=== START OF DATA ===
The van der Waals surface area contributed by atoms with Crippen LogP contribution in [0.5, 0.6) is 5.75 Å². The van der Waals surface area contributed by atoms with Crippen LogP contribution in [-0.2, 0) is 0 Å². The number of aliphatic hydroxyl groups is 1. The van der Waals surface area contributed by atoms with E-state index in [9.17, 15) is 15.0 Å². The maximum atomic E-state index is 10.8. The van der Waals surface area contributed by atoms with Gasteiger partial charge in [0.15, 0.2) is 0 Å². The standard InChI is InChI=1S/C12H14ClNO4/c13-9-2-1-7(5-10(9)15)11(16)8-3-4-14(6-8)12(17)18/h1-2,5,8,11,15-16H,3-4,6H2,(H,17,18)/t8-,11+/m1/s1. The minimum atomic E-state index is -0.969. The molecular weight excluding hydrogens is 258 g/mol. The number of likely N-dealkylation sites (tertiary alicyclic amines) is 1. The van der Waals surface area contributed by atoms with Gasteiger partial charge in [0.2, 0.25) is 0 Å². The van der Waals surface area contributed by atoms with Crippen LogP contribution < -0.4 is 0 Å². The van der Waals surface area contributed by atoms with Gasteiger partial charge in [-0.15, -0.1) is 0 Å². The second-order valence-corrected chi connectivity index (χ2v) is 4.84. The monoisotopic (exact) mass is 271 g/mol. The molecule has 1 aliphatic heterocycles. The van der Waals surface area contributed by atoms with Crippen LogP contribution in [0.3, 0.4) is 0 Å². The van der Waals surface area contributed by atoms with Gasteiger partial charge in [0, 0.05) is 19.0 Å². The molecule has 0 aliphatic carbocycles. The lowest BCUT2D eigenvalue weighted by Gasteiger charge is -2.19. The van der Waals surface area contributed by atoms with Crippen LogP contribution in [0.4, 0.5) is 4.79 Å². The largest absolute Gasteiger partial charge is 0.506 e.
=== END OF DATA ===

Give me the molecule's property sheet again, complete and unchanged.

The van der Waals surface area contributed by atoms with Crippen LogP contribution in [0.5, 0.6) is 5.75 Å². The van der Waals surface area contributed by atoms with Crippen LogP contribution in [-0.2, 0) is 0 Å². The number of aliphatic hydroxyl groups is 1. The van der Waals surface area contributed by atoms with E-state index in [9.17, 15) is 15.0 Å². The maximum atomic E-state index is 10.8. The van der Waals surface area contributed by atoms with Gasteiger partial charge in [0.15, 0.2) is 0 Å². The standard InChI is InChI=1S/C12H14ClNO4/c13-9-2-1-7(5-10(9)15)11(16)8-3-4-14(6-8)12(17)18/h1-2,5,8,11,15-16H,3-4,6H2,(H,17,18)/t8-,11+/m1/s1. The minimum atomic E-state index is -0.969. The molecular weight excluding hydrogens is 258 g/mol. The number of likely N-dealkylation sites (tertiary alicyclic amines) is 1. The van der Waals surface area contributed by atoms with Gasteiger partial charge in [0.2, 0.25) is 0 Å². The van der Waals surface area contributed by atoms with Crippen LogP contribution < -0.4 is 0 Å². The van der Waals surface area contributed by atoms with Gasteiger partial charge in [-0.15, -0.1) is 0 Å². The second-order valence-corrected chi connectivity index (χ2v) is 4.84. The monoisotopic (exact) mass is 271 g/mol. The molecule has 1 aliphatic heterocycles. The van der Waals surface area contributed by atoms with Crippen LogP contribution in [0.3, 0.4) is 0 Å². The van der Waals surface area contributed by atoms with Gasteiger partial charge in [0, 0.05) is 19.0 Å². The molecule has 0 aliphatic carbocycles. The lowest BCUT2D eigenvalue weighted by Gasteiger charge is -2.19. The van der Waals surface area contributed by atoms with Crippen LogP contribution in [0.4, 0.5) is 4.79 Å². The largest absolute Gasteiger partial charge is 0.506 e.